The report delineated that signs would be allowed at any time on private and commercial property with the permission of the owner, but never on municipal property. On streets, they would be permitted within certain distance and location specifications, and only starting Sept. 1.
The discussion took an interesting turn (well, in council terms, anyhow) when Uteck motioned to disallow any signage on public lands. Councillors Gloria McCluskey and Sloane agreed they didn’t want to see signs anywhere. The back-and-forth centered on “clutter” and whether OK-ing (or not OK-ing) signage affected the campaigning power of incumbents who had not been sitting on council for decades.
Uteck’s motion passed by a rarely seen slim margin of 12-11.
Sidewalk costs: the decision of our future
Apparently, sidewalk taxes and improvement charges are a big issue. A staff report calls them “complex and confusing for citizens.” Forget about all the other social and economic problems plaguing Halifax, sidewalk monies are what will bring this city down — at least that’s what it seemed like from council’s perspective.
In light of existing kerfuffle of rates, staff recommended HRM residents be charged a general rate for regional sidewalks and an area rate for local sidewalks: keep it simple, stupid.
Uteck then motioned for only a general rate, because the HRM should have a more all-inclusive vision for its pavement. The boxing gloves emerged. Councillors Stephen Adams and David Hendsbee said they will not have the residents of their ridings paying for sidewalks when there are none outside their doors, and when they are less likely to get them approved than urban areas. Sloane replied that these residents surely use sidewalks elsewhere in the HRM. Good point, Sloane.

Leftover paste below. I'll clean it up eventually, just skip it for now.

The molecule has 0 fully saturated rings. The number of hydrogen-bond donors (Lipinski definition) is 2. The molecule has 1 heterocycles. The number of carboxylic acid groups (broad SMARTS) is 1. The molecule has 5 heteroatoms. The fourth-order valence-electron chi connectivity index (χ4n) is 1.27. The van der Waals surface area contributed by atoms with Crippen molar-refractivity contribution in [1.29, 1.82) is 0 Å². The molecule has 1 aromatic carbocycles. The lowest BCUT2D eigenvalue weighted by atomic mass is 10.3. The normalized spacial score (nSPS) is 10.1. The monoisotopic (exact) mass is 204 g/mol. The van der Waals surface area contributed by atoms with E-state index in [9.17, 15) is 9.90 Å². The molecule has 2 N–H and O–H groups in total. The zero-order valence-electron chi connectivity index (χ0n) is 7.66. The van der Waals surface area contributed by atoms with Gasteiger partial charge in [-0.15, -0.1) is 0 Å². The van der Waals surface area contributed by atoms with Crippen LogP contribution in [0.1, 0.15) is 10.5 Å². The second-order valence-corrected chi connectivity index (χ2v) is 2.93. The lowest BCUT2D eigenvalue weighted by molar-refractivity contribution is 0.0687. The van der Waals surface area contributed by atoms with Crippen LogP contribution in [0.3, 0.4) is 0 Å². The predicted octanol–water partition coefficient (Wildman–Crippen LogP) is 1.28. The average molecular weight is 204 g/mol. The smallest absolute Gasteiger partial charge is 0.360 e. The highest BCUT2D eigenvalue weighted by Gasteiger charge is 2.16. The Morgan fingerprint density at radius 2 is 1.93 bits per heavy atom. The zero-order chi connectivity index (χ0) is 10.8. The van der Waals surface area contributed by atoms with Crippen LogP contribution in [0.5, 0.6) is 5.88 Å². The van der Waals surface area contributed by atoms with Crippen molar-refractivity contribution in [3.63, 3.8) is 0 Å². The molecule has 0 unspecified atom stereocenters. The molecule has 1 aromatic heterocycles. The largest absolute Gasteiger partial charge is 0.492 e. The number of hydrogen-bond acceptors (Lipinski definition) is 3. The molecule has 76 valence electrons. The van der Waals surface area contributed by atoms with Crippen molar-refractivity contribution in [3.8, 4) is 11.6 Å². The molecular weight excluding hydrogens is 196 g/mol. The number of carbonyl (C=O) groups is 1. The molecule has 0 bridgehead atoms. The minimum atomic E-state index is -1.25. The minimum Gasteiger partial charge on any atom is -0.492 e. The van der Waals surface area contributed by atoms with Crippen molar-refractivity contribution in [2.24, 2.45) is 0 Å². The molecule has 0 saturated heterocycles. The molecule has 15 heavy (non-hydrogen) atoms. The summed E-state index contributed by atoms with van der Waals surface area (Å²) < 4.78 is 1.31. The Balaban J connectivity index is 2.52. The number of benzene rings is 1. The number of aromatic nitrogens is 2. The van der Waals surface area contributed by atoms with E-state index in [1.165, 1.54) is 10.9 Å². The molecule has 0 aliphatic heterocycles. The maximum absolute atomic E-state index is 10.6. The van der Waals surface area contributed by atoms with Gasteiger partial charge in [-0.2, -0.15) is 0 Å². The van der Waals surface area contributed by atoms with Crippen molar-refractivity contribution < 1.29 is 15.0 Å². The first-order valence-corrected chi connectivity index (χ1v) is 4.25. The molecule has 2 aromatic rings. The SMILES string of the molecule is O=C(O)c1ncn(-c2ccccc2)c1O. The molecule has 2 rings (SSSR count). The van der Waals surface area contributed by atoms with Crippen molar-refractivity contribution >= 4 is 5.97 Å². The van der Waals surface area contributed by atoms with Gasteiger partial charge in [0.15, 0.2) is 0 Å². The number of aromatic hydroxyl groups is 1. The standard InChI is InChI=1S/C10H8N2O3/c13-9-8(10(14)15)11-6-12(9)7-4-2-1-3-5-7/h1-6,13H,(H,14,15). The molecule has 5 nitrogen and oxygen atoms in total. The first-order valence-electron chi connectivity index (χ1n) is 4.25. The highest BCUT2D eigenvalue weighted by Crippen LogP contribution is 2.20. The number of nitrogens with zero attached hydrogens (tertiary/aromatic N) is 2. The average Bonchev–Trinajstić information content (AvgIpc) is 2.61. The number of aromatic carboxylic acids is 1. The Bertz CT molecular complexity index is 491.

Over an hour and a half later, Uteck’s motion passed 17-4.
In other news
Councillor Jackie Barkhouse got the council to agree unanimously that the City request the provincial government place it under the Compensation Disclosure Act, meaning HRM would have to publicize the salaries of all employees whose annual income exceeds $100,000.
Council approved a motion, drawn up by Watts, to request the Union of Nova Scotia Municipalities ask the provincial government to review transportation options in light of the recently announced VIA Rail cuts and Acadian Lines closure.
Staff will prepare a reporting regarding the amendment of a by-law to ease the growth of mobile food operations, like food trucks and carts, in the HRM thanks to a motion also put forth by Watts.
[Door-to-door salesman voice:] Do you want your name to go down in history? The Halifax Central Library Board got the go-ahead Tuesday to begin its capital campaign. The goal: acquire donors to help the fund the Spring Garden Road mega book house with the sweet incentive of thank you plaques and dedicated hallways.
Libraries and reading not your thing? The Asset Naming Policy allows anybody (yes, you!) to apply for an HRM-owned property, like a street, park or building, to be named after the person you choose (like you!). Seven people were placed on the commemorative name list and two got parks renamed. An application was submitted to have the Otter Lake Waste Processing & Disposal Facility renamed in honour of Mayor Peter Kelly, but it was denied.
The next Halifax Regional Council sits Tuesday, September 11. Follow @wordpuddle, and #hfxcouncil for live tweeting updates.